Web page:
Middle-earth: Shadow of War for PS4, Xbox One, and PC will no longer allow for micro-transactions in-game. While publisher Warner Bros. announced this earlier, it will finally take place today with the Desolation of Mordor update that brings with it story-based downloadable content (DLC) in addition to removing the ability to purchase gold from the in-game marketplace using real cash. You can still spend gold and earn it through challenges until July 17 when the entire Shadow of War marketplace is removed. The reason cited for the removal of micro-transactions has to do with the game's Nemesis System which allowed you to craft cool, emergent experiences when interacting with Shadow of War's orcs. Prior to the removal of micro-transactions, orcs could be purchased for real cash.
"The core promise of the Nemesis System is the ability to build relationships with your personal allies and enemies in a dynamic open world. While purchasing orcs in the market is more immediate and provides additional player options, we have come to realise that providing this choice risked undermining the heart of our game, the Nemesis System. It allows you to miss out on the awesome player stories you would have otherwise created, and it compromises those same stories even if you don’t buy anything. Simply being aware that they are available for purchase reduces the immersion in the world and takes away from the challenge of building your personal army and your fortresses," a post on the official Shadow of War community site reads.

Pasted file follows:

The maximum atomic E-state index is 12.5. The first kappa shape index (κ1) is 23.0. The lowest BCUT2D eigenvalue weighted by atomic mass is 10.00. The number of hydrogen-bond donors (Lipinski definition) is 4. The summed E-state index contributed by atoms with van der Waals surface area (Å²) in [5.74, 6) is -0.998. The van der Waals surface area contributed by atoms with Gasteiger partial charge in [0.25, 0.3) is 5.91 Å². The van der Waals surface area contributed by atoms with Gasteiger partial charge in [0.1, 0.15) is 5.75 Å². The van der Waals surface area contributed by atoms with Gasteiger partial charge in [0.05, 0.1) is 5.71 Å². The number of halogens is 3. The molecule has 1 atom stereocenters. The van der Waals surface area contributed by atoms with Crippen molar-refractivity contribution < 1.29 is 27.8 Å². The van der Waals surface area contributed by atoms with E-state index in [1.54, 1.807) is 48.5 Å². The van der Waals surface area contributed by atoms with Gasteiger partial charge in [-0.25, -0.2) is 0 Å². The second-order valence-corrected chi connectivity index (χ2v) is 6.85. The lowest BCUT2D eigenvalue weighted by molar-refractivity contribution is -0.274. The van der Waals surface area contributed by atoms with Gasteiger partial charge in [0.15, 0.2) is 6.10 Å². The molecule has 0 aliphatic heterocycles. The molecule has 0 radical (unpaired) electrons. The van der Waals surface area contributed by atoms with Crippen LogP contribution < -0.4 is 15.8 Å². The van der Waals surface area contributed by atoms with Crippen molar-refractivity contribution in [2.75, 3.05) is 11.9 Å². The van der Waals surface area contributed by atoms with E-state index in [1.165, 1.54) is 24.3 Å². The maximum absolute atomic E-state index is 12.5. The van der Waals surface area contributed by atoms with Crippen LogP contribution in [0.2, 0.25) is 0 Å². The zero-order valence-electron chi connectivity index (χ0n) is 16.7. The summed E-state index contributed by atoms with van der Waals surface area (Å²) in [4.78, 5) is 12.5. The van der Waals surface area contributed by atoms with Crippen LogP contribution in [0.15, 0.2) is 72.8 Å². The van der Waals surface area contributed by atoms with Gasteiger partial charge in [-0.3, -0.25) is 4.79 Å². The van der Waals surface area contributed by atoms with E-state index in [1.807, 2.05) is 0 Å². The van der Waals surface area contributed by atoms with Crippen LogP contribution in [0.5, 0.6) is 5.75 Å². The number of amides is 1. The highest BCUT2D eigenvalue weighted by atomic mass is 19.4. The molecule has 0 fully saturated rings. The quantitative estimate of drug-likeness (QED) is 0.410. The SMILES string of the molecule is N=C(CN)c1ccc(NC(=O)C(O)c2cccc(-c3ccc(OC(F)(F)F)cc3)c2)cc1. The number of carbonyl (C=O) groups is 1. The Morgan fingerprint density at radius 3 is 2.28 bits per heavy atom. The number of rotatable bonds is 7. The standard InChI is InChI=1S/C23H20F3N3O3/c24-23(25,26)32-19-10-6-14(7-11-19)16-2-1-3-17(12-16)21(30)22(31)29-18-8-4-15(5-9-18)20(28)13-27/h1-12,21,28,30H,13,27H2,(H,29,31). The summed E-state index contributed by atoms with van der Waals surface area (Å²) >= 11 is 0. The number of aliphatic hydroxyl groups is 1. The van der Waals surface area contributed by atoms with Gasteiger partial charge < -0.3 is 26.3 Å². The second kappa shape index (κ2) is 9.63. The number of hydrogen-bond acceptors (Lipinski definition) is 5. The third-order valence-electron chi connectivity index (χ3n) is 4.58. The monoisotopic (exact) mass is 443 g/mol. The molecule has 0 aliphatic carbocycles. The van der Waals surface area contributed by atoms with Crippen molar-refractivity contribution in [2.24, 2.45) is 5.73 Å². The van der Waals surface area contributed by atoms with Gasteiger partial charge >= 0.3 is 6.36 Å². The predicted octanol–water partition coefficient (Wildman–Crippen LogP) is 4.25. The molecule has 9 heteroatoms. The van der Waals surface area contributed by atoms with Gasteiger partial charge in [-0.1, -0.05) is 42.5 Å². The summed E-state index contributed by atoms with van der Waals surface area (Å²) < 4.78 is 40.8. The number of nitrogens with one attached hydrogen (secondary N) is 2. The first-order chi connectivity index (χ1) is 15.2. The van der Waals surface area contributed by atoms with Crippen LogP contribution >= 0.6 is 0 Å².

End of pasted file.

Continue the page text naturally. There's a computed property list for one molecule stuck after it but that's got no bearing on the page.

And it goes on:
"Any remaining gold will be converted to gold loot chests beginning on July 17. Each 150 in gold will be converted to one gold loot chest, with any balance under 150 gold being converted to a single gold loot chest. The contents of gold loot chests will remain unchanged. Gold vouchers redeemed on or after July 17, when the market closes, will be converted into gold loot chests. Gold vouchers redeemed before July 17 can be used normally."
This move comes on the heels of Star Wars Battlefront 2 removing all pay-to-win in-game purchases, pivoting to allowing for cosmetic purchases only. No surprise given that micro-transactions have come under scrutiny and regulation the world over.
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